Bowel Cancer

Program Officers
Lauren Walker |
Stephanie Walker |


Australia has one of the highest incidences of bowel cancer in the world. Around 17,000 people are diagnosed each year. It is the second most common cause of cancer mortality (after lung cancer), yet, if detected early 9/10 cases of bowel cancer can be successfully treated.

Bowel cancer can be present for some years before the individual shows any obvious signs of disease. However, non-visible bleeding of the bowel can occur from the pre-cancerous phase (the presence of benign polyps). This and the fact that bowel cancer exhibits a relatively slow progression has lead bowel cancer to be identified as pertinent for a population-based screening strategy.

Population screening is the ‘use of simple tests across a healthy population in order to identify individuals who have disease, but do not yet have symptoms’ (WHO 2015). Randomised controlled trials have clearly established that screening asymptomatic populations with immunochemical faecal occult blood testing (iFOBT) biennially reduces mortality due to bowel cancer.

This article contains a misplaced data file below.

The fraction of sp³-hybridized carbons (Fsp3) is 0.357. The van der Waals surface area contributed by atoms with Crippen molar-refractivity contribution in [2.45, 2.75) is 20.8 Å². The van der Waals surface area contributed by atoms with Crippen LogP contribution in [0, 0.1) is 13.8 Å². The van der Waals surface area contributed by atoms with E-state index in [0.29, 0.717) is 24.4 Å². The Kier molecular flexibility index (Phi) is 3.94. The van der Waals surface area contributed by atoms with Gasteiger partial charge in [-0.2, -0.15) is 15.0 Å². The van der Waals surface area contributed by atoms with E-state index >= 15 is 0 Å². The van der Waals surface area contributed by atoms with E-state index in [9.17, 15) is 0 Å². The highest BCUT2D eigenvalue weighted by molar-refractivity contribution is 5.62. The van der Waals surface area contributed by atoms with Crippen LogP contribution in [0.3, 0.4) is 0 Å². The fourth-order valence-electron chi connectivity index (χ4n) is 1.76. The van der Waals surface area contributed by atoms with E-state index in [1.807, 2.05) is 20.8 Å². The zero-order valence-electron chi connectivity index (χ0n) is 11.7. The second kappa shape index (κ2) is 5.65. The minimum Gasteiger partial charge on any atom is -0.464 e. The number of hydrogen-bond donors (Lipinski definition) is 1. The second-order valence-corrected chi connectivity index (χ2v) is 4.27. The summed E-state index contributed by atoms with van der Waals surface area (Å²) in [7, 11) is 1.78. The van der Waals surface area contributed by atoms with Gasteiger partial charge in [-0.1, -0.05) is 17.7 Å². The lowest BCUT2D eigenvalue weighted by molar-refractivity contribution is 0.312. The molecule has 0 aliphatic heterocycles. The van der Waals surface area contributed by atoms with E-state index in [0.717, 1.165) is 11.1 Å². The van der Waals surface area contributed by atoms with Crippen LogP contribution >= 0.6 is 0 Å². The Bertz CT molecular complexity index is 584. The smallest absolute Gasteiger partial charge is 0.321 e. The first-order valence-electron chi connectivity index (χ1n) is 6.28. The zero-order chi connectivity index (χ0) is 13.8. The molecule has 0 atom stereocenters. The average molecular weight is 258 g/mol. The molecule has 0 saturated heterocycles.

Screening target group: Non-symptomatic men and women aged 50-74yrs considered average risk for bowel cancer.

Screening frequency: Every 2 years

National participation rates are around 41%. NSW participation rates however are lower than this and some parts of the CESPHN region have participation rates below 30%.


Resources for health professionals ( including guidelines,template links)  

GP endorsement letter - Help increase cancer screening participation in your practice